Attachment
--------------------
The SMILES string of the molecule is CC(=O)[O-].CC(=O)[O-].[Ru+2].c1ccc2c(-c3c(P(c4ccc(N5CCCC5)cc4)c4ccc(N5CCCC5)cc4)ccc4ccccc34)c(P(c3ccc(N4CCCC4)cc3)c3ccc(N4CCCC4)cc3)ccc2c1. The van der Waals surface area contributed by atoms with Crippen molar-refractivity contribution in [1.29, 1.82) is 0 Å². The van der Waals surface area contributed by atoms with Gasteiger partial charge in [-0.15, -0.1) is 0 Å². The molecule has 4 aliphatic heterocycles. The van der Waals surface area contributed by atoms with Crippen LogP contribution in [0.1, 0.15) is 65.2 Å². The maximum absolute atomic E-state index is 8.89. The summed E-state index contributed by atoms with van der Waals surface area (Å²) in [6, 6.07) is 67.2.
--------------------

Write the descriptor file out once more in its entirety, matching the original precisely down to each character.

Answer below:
The SMILES string of the molecule is CC(=O)[O-].CC(=O)[O-].[Ru+2].c1ccc2c(-c3c(P(c4ccc(N5CCCC5)cc4)c4ccc(N5CCCC5)cc4)ccc4ccccc34)c(P(c3ccc(N4CCCC4)cc3)c3ccc(N4CCCC4)cc3)ccc2c1. The van der Waals surface area contributed by atoms with Crippen molar-refractivity contribution in [1.29, 1.82) is 0 Å². The van der Waals surface area contributed by atoms with Gasteiger partial charge in [-0.15, -0.1) is 0 Å². The molecule has 4 aliphatic heterocycles. The van der Waals surface area contributed by atoms with Crippen LogP contribution in [0.1, 0.15) is 65.2 Å². The maximum absolute atomic E-state index is 8.89. The summed E-state index contributed by atoms with van der Waals surface area (Å²) in [6, 6.07) is 67.2.